Bullpen becoming Cardinals strength
OCT 21, 2012 12:41p ET
A bullpen that cost the Cardinals plenty of games during a good chunk of the regular season has become one of their biggest strengths so far in the postseason. Cardinals relievers have just a 2.22 ERA in the playoffs, allowing just 11 earned runs in 44 2/3 innings.
And their postseason dominance can be traced back to the July 31 trading deadline, when general manager John Mozeliak pulled off a quiet, under-the-radar move by acquiring right-handed reliever Edward Mujica from the Miami Marlins.
Mujica had an unimpressive 4.38 ERA in 41 games with the Marlins , questioning some to wonder why the Cardinals added him when more popular names such as Jonathan Broxton and Brandon League were also traded.
But the right-hander instantly took over as the Cardinals seventh inning man, helping them bridge the gap from the early innings to their shutdown tandem of Mitchell Boggs and closer Jason Motte.
After struggling to fill the sixth and seventh innings for much of the season, the Cardinals basically turned games into six innings down the stretch. Mujica posted a 1.03 ERA in 29 games with the Cardinals, allowing just three earned runs in 26 1/3 innings.
“He was the best option available for us,” said Cardinals manager Mike Matheny. “It was a pretty impressive move by John Mozeliak to make that happen. It didn't catch a lot of national attention, as it wasn't a blockbuster move, but for our team, it was a blockbuster move because it helped solidify one of the biggest voids we had.
“He's just been a great addition to our club. Also having a guy with a little more time under his belt out in that bullpen has certainly helped.”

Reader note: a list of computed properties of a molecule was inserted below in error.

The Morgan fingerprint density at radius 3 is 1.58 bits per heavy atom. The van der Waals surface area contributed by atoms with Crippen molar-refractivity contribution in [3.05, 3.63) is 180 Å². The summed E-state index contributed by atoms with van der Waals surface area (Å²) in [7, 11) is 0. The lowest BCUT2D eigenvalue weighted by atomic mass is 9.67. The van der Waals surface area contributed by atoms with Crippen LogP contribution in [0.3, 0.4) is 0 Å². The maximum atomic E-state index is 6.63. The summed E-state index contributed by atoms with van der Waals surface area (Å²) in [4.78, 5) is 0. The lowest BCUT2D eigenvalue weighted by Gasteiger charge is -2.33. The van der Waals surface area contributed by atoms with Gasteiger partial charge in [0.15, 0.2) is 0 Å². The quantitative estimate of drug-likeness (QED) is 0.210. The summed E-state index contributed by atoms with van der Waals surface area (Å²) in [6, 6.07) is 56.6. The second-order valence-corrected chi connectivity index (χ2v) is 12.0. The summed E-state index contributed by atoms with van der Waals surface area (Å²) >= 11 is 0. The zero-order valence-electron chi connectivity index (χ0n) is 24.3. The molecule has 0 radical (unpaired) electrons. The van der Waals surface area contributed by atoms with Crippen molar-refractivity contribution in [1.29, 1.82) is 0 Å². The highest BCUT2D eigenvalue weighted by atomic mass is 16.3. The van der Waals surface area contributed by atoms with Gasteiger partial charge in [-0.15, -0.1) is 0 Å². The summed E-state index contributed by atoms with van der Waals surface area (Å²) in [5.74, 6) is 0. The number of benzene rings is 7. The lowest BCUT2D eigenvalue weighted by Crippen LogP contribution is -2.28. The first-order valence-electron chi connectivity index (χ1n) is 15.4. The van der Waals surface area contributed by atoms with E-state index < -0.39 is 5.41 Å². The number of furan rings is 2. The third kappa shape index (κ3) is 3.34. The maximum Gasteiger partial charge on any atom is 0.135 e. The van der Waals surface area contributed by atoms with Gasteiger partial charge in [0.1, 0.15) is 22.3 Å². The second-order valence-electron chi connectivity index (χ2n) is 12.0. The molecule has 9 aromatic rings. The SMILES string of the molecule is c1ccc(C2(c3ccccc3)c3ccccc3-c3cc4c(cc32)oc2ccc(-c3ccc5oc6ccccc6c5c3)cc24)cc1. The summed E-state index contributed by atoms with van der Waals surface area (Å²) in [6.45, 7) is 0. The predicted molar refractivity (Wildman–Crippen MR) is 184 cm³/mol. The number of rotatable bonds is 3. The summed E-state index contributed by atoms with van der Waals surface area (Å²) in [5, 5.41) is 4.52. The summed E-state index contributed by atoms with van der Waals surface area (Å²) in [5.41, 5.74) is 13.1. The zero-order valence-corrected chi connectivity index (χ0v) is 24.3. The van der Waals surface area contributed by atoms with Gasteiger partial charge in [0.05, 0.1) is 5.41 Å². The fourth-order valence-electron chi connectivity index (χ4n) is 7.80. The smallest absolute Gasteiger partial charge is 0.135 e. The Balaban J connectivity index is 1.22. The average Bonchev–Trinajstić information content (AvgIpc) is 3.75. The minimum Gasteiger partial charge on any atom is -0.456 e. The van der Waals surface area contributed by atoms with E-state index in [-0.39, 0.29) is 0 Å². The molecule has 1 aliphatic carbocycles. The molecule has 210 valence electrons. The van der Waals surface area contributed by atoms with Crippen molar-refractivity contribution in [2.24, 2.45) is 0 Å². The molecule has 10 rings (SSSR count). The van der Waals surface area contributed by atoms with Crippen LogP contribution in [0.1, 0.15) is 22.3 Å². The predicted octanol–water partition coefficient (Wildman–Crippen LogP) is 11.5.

The Cardinals also took a dip into their future by promoting hard throwing right-hander Trevor Rosenthal straight from Double-A Springfield in mid-July. The 22-year-old made four appearances before being sent to Triple-A – but he wasn’t gone for long.
Rosenthal returned in late August and quickly turned into a deadly weapon out of the Cardinals bullpen. Normally a starter that threw upwards of 98 MPH, Rosenthal saw his fastball velocity jump to 100 and 101 down the stretch and into the playoffs.
And he’s become nearly unhittable in the postseason. The rookie has allowed just one hit in 6 2/3 innings this postseason and has 11 strikeouts to just one walk in six games. He’s allowed just four hits and no runs dating back to his last 13 appearances counting the regular season.
Rosenthal has helped the Cardinals cover for a series of subpar starts from the rotation, locking down the opponents in the fifth and sixth inning before turning it over to the Mujica-Boggs-Motte combo in the final three innings.
“This is awesome, the best experience I’ve had,” Rosenthal said. “Being at this level in the postseason and just doing my part to contribute to the team, it’s a great feeling.”
Asked if he ever finds himself peaking at the radar gun, the youngster added, “A few times. I ‘ve felt pretty good out there. Just like always, trying to get ahead and throw strikes and give our defense a chance to make some plays.”
Boggs allowed his first earned run of the postseason in Game 5 Friday, a solo home run to the Giants’ Pablo Sandoval. Motte has allowed just one earned run this postseason as well, recording a six-out save in Game 3.
Rookie Joe Kelly has been impressive as well, allowing just four hits and no runs in six games in the playoffs. Lefty Marc Rzepczynski, who struggled for much of the regular season, hasn’t allowed an earned run in his four appearances.
In addition to their 2.22 ERA, the Cardinals bullpen is holding opponents to .198 batting average. They have stranded 20 of 22 inherited runners and have 37 strikeouts to just 11 walks.
The Cardinals bullpen has had to cover 44 2/3 innings in just 11 games this postseason. But they haven’t seemed to have much of a problem yet. And the Cardinals can only hope it continues.